Monday, August 29, 2011

Love In a Freezer Bag

Part of living in an allergic household, is having to do a lot of your own cooking and baking. I love cooking and baking, so this really doesn't bother me too much, I just don't always have the time for the things that we don't need for dinners. Part of my "New School Year's Resolutions" is to make time to get safe breakfast foods into the freezer on a regular basis. Knowing that we were due for a hurricane on Sunday with potential power outages, I spent a good part of Saturday in the kitchen.

Years and years ago, when I still lived at home, my mother bought a cookbook for her bread machine called, The Bread Machine Cookbook by Beth Hensperber.  I enjoyed the breads from that book so much, that when I moved out and got my own bread machine, I bought the same book. I have used it so often over the years that it is tattered, stained, and the spine is broken. I have influenced others to buy it just by serving them bread that I made from the recipes. It is that good. As you know, I also have The Bread Bible cookbook, which is also by  her. All of the recipes you will see here came from those books.

I started out making rolls. These rolls are soft, chewy and delicious. They are easy to make, but you can't make them on the delay cycle of the machine, so you have to either make them the day that you need them, or make them ahead and freeze them. Once school gets started, they are great for hurried dinners before football games or jazz band rehearsal. I have made these countless times, and I still haven't nailed down how to get them all the same size. Because I do so  much roll making (we haven't found any store bought rolls that don't contain soy), I spent the money and got a burger pan. It forces the rolls to rise up and round and it was worth every penny. The only drawback, is that it only makes 6 rolls, and  my recipe calls for 8. I used to make the 2 extra round, but they always looked sad next to the others, so now I make them torpedo style and we keep a bag of those in the freezer as well.

We have a bunch of zucchini's in the fridge, and while I love eating them over rice, or sauteed as a side dish, there's just something about green bits of zucchini baked up into a nice bread. I haven't tried this recipe before, as I enjoy the recipe I've always used, which makes 2 nice loaves. This recipe appealed to me however, because it not only used less oil, it had less ingredients. I had such good luck with the banana bread recipe from The Bread Bible that I wanted to try it out. Sadly, due to my gluten intolerance, I can't try it out. You might have noticed that my Bread blog has been neglected, because I'm still trying to figure out how, and if,  to blog about the recipes I can't eat. These have gone into the freezer, and The Boy™ has promised to give me a full, honest comparison to how they measure up to our usual ones when he tries it. I left the cup of mini chocolate chips that I usually throw in out this time around, so I could hear how the recipe worked out as written. I'll let you know what he says.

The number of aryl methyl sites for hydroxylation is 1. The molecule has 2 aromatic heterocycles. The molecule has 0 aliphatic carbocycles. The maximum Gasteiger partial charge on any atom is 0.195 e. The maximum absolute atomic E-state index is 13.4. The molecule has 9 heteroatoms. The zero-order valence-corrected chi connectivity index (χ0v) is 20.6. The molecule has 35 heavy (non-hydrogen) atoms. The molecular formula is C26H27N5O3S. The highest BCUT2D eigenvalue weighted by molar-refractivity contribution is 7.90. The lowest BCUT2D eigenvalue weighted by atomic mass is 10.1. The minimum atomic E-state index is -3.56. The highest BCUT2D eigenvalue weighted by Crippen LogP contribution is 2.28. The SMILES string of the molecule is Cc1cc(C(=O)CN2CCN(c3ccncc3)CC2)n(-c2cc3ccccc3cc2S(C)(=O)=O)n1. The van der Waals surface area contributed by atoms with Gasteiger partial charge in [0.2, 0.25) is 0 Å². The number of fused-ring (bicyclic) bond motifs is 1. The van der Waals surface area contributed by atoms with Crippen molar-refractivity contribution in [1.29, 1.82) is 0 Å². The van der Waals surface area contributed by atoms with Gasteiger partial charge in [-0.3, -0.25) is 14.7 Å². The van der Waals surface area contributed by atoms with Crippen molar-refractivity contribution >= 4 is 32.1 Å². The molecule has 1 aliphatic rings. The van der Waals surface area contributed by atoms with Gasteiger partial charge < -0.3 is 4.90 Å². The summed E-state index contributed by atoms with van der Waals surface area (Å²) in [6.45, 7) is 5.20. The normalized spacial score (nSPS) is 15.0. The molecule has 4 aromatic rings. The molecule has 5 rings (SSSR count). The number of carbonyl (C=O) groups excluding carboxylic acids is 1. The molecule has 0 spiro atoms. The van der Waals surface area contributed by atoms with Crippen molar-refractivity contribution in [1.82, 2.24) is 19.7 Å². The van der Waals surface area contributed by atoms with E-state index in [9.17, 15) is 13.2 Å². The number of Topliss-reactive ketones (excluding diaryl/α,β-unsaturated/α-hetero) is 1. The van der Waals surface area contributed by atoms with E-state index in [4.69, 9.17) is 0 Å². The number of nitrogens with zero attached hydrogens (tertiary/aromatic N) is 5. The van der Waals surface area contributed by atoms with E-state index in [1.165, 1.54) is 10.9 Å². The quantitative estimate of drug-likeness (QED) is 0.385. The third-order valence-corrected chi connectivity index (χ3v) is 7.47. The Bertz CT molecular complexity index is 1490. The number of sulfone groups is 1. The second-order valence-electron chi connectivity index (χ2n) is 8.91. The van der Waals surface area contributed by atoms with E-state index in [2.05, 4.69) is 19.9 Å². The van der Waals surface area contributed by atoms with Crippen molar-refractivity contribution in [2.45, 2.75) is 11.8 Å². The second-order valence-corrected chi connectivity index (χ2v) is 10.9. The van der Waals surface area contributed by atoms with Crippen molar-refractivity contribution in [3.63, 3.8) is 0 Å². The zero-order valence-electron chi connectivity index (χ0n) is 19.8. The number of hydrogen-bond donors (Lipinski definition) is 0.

Last up, I made a batch of both Buttermilk Waffles and Buttermilk Pancakes. After they are cooked, I let them cool for a bit on the plate, and then take a large cookie sheet lined with wax paper, and working in single layers separated with wax paper, stack them up and pop them in the freezer for a few hours. When they are frozen, I take them out and put them into freezer bags. This keeps them from sticking together, and allows the hungry person reaching into the bag to just grab a few and go. You can either heat them in the microwave, or pop them into the toaster oven, or a combination of both. It takes no longer than pouring a bowl of cereal and is much better than a package of Pop Tarts (my son's quick breakfast of choice), and is a much healthier option.

I will have to admit, that this is the first time I've done such a big day of baking since going gluten free, and I had a moment in the middle of it when I was feeling sorry for myself and really dwelling on how awesome my kitchen smelled and that I couldn't eat one single thing that I was making. I couldn't help but compare how fluffy and light the pancakes were compared to the flat, dense gluten free ones I made for myself earlier in the week, and I admit, I felt a little cheated and angry. In the midst of it all, however, the quiet voice of Grace reminded me of all the wonderful things that I can eat. I started to think about how grateful I am that it's not an actually life or death allergy, like my daughter has. I thought about all the wonderful foods that I've been introduced to because of it, and I was humbled. It doesn't make dealing with any of it easier, but it puts it into a bit of perspective. It allowed me to spend the day making my family foods that I can't eat, because they mean that much to me. When I was done, and my son asked why I was making stuff that I couldn't eat, I answered him simply, "Because I love you." 

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